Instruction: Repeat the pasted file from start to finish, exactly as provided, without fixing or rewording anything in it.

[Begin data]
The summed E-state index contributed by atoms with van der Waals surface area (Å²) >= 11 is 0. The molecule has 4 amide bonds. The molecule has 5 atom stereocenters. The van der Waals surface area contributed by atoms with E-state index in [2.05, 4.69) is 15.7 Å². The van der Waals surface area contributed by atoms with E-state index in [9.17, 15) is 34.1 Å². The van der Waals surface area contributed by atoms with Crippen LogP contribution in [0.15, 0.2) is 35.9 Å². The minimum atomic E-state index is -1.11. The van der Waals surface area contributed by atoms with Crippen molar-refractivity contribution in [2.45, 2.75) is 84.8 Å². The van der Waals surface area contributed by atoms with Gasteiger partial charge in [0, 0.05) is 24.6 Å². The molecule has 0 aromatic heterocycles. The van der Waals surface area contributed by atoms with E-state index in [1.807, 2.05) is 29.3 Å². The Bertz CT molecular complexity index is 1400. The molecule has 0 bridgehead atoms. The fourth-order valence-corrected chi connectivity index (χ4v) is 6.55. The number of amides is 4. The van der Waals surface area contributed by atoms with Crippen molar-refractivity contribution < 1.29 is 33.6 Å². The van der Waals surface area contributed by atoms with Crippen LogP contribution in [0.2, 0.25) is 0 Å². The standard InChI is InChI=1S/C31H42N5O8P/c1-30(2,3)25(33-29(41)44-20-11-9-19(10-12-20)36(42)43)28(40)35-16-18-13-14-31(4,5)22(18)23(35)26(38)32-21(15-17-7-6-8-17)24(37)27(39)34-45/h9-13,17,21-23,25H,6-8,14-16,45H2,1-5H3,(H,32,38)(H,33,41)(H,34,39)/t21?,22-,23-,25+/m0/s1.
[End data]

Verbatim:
The summed E-state index contributed by atoms with van der Waals surface area (Å²) >= 11 is 0. The molecule has 4 amide bonds. The molecule has 5 atom stereocenters. The van der Waals surface area contributed by atoms with E-state index in [2.05, 4.69) is 15.7 Å². The van der Waals surface area contributed by atoms with E-state index in [9.17, 15) is 34.1 Å². The van der Waals surface area contributed by atoms with Crippen LogP contribution in [0.15, 0.2) is 35.9 Å². The minimum atomic E-state index is -1.11. The van der Waals surface area contributed by atoms with Crippen molar-refractivity contribution in [2.45, 2.75) is 84.8 Å². The van der Waals surface area contributed by atoms with Gasteiger partial charge in [0, 0.05) is 24.6 Å². The molecule has 0 aromatic heterocycles. The van der Waals surface area contributed by atoms with E-state index in [1.807, 2.05) is 29.3 Å². The Bertz CT molecular complexity index is 1400. The molecule has 0 bridgehead atoms. The fourth-order valence-corrected chi connectivity index (χ4v) is 6.55. The number of amides is 4. The van der Waals surface area contributed by atoms with Crippen molar-refractivity contribution < 1.29 is 33.6 Å². The van der Waals surface area contributed by atoms with Crippen LogP contribution in [0.2, 0.25) is 0 Å². The standard InChI is InChI=1S/C31H42N5O8P/c1-30(2,3)25(33-29(41)44-20-11-9-19(10-12-20)36(42)43)28(40)35-16-18-13-14-31(4,5)22(18)23(35)26(38)32-21(15-17-7-6-8-17)24(37)27(39)34-45/h9-13,17,21-23,25H,6-8,14-16,45H2,1-5H3,(H,32,38)(H,33,41)(H,34,39)/t21?,22-,23-,25+/m0/s1.